It may be that this was due to the fact that Orcs in the Third Age were much more numerous than in the First Age. The territories they occupied were greater (after all the Orcs of the First Age were kept in Thangorodrim, thus on Morgoth's doorstep).
There was marshalled the whole power of the Throne of Morgoth, and it had become great beyond count, so that Anfauglith could not contain it; and all the North was aflame with war.
Of course Moria (where Azog dwelt) was populated by Sauron with his creatures (around 2480, III Age), but reading the appedices in the Lord of the Rings, I got the impression that even if they got orders from Sauron, they weren't specific.
The Orcs of Mordor, fighting at The Black Gate however were close to Sauron. I think that he and his Nazgul controlled their every movement. That is why The Lidless Eye had to concentrate fully on those events, leaving Orodruin totally unwatched.
`It's going well, they say.'
'They would.' grunted Gorbag. `We'll see. But anyway, if it does go well, there should be a lot more room. What d'you say? – if we get a chance, you and me'll slip off and set up somewhere on our own with a few trusty lads, somewhere where there's good loot nice and handy, and no big bosses.'
'Ah! ' said Shagrat. `Like old times.'
Even so, there was still Durin's Bane lurking around there, who was awoken in 1980 III by the Dwarves, and of which Sauron was apparently unaware. In the end, it was the Balrog who took care of things, which was of course also good for Sauron's cause.
As far as Shagrat and Gorbag go. I think they are the exeption to the rule. They cannot possibly represent a meaning percentage of Sauron's army. It's impossible that a considerable number of his Orcs were dreaming about their own realms. Sauron would'nt give them so much freedom, because he could'nt keep discipline in his ranks
But if he knew, would'nt he put the Deamon of Fire to some better use? Like attacking Lorien or try to transport him to Mordor...That would be much more useful to him than just "blocking" Moria.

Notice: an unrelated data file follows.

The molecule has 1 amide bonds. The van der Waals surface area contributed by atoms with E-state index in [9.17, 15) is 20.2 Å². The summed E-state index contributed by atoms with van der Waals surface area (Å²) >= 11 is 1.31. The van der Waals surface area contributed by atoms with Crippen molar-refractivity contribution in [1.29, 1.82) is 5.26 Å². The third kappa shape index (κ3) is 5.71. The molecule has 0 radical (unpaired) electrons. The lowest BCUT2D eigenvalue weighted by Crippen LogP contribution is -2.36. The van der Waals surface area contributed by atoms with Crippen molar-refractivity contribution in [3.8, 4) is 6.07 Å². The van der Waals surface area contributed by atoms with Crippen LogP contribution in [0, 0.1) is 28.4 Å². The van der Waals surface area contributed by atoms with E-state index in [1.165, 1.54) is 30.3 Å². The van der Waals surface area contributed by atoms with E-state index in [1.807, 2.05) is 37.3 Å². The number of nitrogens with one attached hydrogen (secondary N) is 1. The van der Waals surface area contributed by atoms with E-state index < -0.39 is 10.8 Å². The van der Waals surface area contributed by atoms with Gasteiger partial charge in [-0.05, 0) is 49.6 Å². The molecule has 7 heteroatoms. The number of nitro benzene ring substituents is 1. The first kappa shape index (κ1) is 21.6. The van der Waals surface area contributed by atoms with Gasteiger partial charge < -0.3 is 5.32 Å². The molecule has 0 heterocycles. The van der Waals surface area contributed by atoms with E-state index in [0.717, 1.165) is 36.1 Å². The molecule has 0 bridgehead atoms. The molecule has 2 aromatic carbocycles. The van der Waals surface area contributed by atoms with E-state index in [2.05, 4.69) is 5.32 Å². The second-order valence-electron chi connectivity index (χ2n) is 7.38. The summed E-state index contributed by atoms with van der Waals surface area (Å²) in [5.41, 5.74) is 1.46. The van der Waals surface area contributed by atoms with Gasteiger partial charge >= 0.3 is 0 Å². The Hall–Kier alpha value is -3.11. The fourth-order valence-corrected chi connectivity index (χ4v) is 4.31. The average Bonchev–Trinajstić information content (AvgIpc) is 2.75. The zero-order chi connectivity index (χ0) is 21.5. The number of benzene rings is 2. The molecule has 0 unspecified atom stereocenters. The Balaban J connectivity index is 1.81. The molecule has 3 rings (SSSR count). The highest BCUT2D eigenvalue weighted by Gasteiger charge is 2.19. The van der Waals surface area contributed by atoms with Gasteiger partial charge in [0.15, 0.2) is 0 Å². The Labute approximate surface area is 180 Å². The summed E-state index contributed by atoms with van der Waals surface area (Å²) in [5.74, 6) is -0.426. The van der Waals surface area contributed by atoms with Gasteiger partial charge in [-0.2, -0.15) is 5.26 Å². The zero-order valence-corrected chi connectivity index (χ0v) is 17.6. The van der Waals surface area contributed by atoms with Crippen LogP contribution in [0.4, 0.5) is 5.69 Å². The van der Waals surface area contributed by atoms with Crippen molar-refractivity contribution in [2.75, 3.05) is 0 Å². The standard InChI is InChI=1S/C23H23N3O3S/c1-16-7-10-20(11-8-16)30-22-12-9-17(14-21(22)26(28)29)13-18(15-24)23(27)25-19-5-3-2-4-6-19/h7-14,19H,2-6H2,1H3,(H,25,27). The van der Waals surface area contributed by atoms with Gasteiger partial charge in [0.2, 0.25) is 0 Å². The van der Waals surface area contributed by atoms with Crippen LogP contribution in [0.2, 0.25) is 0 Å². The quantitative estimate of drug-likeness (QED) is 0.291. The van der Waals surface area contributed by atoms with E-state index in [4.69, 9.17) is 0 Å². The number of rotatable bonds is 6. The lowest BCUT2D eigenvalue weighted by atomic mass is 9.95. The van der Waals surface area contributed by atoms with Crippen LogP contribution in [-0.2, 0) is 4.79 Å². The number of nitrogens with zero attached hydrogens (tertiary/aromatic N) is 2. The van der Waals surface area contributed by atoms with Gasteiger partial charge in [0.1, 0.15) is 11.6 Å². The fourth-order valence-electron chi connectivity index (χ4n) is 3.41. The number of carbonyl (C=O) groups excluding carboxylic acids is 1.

I think Shagrat and Gorbag are the proof that all Orcs are untrustworthy, undisciplined creatures that can only be commanded by means of fear and dread, and by promising them the lands (and heads) of their enemies
Nor the Balrog, nor Shelob would easily submit to Sauron, to say the least.
When it comes to the Balrog, he was "just" a servant. before he fled under the Mountains. He probably could be subdued again. And by who if not Sauron (with or without the Ring, I wonder...)
If there are such writings, they would have to totally change my perception of Orcs.
Sauron was "just" a servant too
Sauron and the Balrog are in the same league.
On another note, that "Orc chieftain" in PJ's ROTK really looked like Sloth from the Goonies, didn't he ?
Not any more. Sauron in the Third Age is the single most powerful being in Middle Earth. No single person could withstand him one to one. It took nothing short of the alliance of the free peoples to temporarily overthrow him. The Balrog could not withstand Sauron who was one of the the Maia, long ago servant of Aule. The Fire Demon was a twisted creation of Morgoth. In my opinion Sauron could controll the Balrog with or without the Ring on his finger. It would be difficult without the Ring, but certainly Sauron was capable of it. And the fact that he was unable to take physical form weakened him for a time. But when he regained his power he was once again as mighty as ever.
Do not underestimate Sauron.
So Sauron could have controlled him only when he had the Ring.
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